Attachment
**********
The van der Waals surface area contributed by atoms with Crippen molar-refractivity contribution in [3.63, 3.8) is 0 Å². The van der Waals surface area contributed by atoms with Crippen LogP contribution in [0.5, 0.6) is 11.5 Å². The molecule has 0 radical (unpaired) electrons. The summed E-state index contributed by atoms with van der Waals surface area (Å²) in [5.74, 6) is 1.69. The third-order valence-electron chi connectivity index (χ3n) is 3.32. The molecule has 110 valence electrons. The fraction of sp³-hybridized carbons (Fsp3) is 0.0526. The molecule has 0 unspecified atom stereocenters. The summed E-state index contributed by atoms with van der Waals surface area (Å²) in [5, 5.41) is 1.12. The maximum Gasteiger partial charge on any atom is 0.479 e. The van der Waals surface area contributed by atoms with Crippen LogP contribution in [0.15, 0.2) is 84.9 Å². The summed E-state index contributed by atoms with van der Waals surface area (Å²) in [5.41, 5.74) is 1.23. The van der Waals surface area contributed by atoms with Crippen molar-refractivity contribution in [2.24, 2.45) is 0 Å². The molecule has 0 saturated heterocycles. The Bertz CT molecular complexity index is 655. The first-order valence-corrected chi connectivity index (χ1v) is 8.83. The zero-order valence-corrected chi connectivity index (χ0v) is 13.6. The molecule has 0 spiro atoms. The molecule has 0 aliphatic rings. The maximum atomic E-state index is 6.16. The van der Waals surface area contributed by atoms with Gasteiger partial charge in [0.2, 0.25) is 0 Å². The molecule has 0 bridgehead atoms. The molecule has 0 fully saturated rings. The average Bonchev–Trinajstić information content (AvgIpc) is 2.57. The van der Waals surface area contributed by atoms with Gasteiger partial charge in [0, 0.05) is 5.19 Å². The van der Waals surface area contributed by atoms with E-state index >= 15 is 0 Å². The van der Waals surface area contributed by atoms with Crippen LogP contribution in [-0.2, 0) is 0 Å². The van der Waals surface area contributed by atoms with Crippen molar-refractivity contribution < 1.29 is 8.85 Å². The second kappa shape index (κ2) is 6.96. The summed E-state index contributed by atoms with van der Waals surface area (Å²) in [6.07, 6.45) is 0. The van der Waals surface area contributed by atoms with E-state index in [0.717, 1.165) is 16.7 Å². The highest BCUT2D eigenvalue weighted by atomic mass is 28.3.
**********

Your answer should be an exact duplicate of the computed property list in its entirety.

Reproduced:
The van der Waals surface area contributed by atoms with Crippen molar-refractivity contribution in [3.63, 3.8) is 0 Å². The van der Waals surface area contributed by atoms with Crippen LogP contribution in [0.5, 0.6) is 11.5 Å². The molecule has 0 radical (unpaired) electrons. The summed E-state index contributed by atoms with van der Waals surface area (Å²) in [5.74, 6) is 1.69. The third-order valence-electron chi connectivity index (χ3n) is 3.32. The molecule has 110 valence electrons. The fraction of sp³-hybridized carbons (Fsp3) is 0.0526. The molecule has 0 unspecified atom stereocenters. The summed E-state index contributed by atoms with van der Waals surface area (Å²) in [5, 5.41) is 1.12. The maximum Gasteiger partial charge on any atom is 0.479 e. The van der Waals surface area contributed by atoms with Crippen LogP contribution in [0.15, 0.2) is 84.9 Å². The summed E-state index contributed by atoms with van der Waals surface area (Å²) in [5.41, 5.74) is 1.23. The van der Waals surface area contributed by atoms with Crippen molar-refractivity contribution in [2.24, 2.45) is 0 Å². The molecule has 0 saturated heterocycles. The Bertz CT molecular complexity index is 655. The first-order valence-corrected chi connectivity index (χ1v) is 8.83. The zero-order valence-corrected chi connectivity index (χ0v) is 13.6. The molecule has 0 spiro atoms. The molecule has 0 aliphatic rings. The maximum atomic E-state index is 6.16. The van der Waals surface area contributed by atoms with Gasteiger partial charge in [0.2, 0.25) is 0 Å². The molecule has 0 bridgehead atoms. The molecule has 0 fully saturated rings. The average Bonchev–Trinajstić information content (AvgIpc) is 2.57. The van der Waals surface area contributed by atoms with Gasteiger partial charge in [0, 0.05) is 5.19 Å². The van der Waals surface area contributed by atoms with E-state index >= 15 is 0 Å². The van der Waals surface area contributed by atoms with Crippen LogP contribution in [-0.2, 0) is 0 Å². The van der Waals surface area contributed by atoms with Crippen molar-refractivity contribution < 1.29 is 8.85 Å². The second kappa shape index (κ2) is 6.96. The summed E-state index contributed by atoms with van der Waals surface area (Å²) in [6.07, 6.45) is 0. The van der Waals surface area contributed by atoms with E-state index in [0.717, 1.165) is 16.7 Å². The highest BCUT2D eigenvalue weighted by atomic mass is 28.3.